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30 November 2017 - Donald Trump's Open Racism

Publié par Marion Coste le 30/11/2017

There’s no hiding from Trump’s bigotry
(The Washington Post, 30/11/2017)

President Trump has repeatedly made a show of flouting convention on his Twitter feed, spouting off falsehoods and occasionally pandering to or amplifying once-fringe voices. In that light, a string of retweets he made Wednesday morning could be considered par for the course. They shouldn’t be.

In between tweets bashing media organizations that report stories he doesn’t like, Trump retweeted three videos from the Twitter account of Jayda Fransen, the deputy leader of Britain First, an obscure far-right outfit widely considered to be a hate group. Fransen herself faces charges of “religiously aggravated harassment” after she shouted slurs at a hijab-wearing woman walking with her children last year.

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Retweeting the Far Right
Donald Trump Is Testing How Much Open Racism He Can Get Away With
Jay Willis (GQ, 29/11/2017)
While many bits of aphoristic wisdom have already developed as a result of Donald Trump's presidency, "Don't pay attention to the bouncing ball of every tweet" might be the most frequently repeated refrain of them all. The logic goes something like this: The president is an angry, impulsive septuagenarian with a reputation for media savvy, and so frantically analyzing every last one of his social-media missives affords him credit that he doesn't deserve at best and, at worst, plays right into his hands by distracting Americans from the Real Story, whatever that may be.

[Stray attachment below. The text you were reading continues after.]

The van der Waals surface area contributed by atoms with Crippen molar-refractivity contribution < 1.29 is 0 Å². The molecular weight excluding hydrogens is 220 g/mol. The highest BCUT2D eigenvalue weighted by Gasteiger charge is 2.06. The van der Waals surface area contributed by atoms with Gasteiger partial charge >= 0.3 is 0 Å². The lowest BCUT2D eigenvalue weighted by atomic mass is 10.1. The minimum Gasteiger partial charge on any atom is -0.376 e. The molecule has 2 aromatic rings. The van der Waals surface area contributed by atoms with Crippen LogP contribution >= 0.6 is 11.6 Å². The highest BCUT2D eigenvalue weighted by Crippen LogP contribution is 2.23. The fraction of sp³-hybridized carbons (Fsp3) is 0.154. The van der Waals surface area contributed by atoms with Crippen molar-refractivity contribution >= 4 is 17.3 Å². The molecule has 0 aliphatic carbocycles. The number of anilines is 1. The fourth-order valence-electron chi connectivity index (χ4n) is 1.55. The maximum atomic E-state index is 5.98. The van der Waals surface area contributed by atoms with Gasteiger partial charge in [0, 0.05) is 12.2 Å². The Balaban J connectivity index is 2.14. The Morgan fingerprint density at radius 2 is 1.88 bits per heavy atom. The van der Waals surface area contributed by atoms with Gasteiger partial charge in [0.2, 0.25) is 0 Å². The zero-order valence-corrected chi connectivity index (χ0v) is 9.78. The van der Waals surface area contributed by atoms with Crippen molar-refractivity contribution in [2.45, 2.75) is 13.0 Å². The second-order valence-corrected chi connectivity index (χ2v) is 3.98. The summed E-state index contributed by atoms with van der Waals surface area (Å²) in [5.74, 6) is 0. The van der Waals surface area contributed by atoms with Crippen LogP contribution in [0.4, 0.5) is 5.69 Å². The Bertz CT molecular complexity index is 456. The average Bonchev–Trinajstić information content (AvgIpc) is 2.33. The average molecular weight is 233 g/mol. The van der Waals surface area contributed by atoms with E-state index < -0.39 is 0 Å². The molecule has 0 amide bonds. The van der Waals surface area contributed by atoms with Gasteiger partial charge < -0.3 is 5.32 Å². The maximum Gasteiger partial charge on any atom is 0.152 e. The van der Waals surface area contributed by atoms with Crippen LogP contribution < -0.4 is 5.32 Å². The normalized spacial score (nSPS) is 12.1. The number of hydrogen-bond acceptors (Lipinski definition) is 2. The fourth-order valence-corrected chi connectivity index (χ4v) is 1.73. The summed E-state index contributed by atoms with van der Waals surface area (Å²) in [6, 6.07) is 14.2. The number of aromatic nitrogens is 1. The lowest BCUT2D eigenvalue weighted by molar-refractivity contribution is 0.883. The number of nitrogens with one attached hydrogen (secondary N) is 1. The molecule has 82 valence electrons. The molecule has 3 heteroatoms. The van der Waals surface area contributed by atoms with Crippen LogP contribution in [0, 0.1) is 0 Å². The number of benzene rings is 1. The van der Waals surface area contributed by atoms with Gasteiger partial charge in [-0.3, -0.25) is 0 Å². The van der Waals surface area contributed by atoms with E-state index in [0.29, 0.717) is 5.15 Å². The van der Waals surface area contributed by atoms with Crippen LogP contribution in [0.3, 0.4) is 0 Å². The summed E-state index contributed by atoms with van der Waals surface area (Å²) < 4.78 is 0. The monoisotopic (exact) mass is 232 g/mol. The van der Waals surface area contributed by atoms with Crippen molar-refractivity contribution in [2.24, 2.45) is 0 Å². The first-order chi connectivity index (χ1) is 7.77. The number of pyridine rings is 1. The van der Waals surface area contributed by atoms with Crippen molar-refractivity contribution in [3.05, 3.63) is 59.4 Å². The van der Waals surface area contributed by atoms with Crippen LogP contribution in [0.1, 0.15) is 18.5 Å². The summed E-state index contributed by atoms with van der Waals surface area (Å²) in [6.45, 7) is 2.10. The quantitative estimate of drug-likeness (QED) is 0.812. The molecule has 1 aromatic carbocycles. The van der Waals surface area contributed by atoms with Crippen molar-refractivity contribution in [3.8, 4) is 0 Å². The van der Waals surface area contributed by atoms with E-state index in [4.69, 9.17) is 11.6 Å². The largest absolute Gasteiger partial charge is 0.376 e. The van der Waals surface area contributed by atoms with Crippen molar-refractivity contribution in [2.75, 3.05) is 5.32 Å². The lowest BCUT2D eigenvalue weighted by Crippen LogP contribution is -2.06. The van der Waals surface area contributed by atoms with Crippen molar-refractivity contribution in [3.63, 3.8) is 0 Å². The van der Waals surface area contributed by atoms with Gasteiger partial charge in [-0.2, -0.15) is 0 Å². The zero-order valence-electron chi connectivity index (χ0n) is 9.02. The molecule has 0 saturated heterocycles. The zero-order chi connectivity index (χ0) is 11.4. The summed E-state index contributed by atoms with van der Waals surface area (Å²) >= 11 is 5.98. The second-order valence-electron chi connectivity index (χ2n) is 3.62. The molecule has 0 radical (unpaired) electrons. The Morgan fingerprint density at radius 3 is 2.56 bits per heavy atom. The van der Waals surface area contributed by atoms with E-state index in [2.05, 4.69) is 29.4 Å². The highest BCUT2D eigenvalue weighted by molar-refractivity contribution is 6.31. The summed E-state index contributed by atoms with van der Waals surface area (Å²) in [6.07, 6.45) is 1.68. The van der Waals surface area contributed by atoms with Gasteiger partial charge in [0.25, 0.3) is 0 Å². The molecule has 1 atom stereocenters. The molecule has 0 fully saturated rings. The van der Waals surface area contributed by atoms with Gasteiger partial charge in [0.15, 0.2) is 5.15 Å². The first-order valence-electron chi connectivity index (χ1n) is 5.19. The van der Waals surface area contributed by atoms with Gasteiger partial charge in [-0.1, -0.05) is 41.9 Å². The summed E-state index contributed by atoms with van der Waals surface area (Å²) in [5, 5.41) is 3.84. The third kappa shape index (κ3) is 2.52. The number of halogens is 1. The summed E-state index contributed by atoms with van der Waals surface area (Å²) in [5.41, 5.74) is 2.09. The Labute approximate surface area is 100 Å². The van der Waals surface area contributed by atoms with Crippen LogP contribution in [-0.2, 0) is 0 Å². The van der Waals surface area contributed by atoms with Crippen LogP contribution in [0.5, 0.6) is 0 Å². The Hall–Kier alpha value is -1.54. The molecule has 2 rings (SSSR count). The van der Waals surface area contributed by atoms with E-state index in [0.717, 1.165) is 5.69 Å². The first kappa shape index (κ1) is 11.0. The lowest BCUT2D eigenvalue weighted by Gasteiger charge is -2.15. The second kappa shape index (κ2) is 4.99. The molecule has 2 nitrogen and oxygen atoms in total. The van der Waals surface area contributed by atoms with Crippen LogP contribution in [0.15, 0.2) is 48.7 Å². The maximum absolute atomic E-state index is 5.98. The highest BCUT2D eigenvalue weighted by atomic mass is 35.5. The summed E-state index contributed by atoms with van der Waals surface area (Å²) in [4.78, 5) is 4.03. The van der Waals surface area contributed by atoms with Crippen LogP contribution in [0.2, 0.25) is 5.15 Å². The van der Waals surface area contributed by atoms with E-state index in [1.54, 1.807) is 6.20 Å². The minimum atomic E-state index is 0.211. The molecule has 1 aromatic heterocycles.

This is generally sound advice. It gets difficult to follow, though, when the president's latest morning fusillade of incendiary tweets is a series of video clips from a far-right, virulently anti-immigrant UK political group that purport to show, sans context, a "Muslim migrant" assaulting a white kid on crutches, and an "Islamist mob" dropping someone off a roof and then beating them to death.

Trump's behavior raises questions of competency
Stephen Collinson (CNN, 30/11/2017)
Donald Trump potentially has millions of lives in his hands as the threat of a devastating war with North Korea swiftly escalates.

Yet the President of the United States is raising new questions about his temperament, his judgment and his understanding of the resonance of his global voice and the gravity of his role with a wild sequence of insults, inflammatory tweets and bizarre comments.

On Wednesday Trump caused outrage and sparked fears of violent reprisals against Americans and US interests overseas by retweeting graphic anti-Muslim videos by an extreme far right British hate group. Earlier this week he used a racial slur in front of Native American war heroes. He's attacked global press freedom, after cozying up to autocrats on his recent Asia tour.

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Is Donald Trump Lying, Or Losing His Mind?
Tina Nguyen (Vanity Fair, 29/11/2017)
For years, Donald Trump’s most outrageous fabrications have, in a way, served to bolster his reputation as a media savant. Braggadocio and exaggeration were the keys to building his brand as a successful businessman—a role he performed weekly on The Apprentice—despite multiple bankruptcies and allegations of fraud. He rose to political prominence by promoting the racist lie that President Barack Obama was not born in the United States. On the campaign trail, he mixed his talent for self-promotion with an even headier dose of conspiracy theories, all the while instructing his supporters to disbelieve anything they read or saw in the mainstream media. His boldest act of deception—or, perhaps, self-delusion—came on the first week of his presidency, when he ordered Sean Spicer to inform the press that his inaugural crowd had been the largest in history, despite clear photographic evidence to the contrary. Trump’s top adviser, Kellyanne Conway, called it an “alternative fact.”

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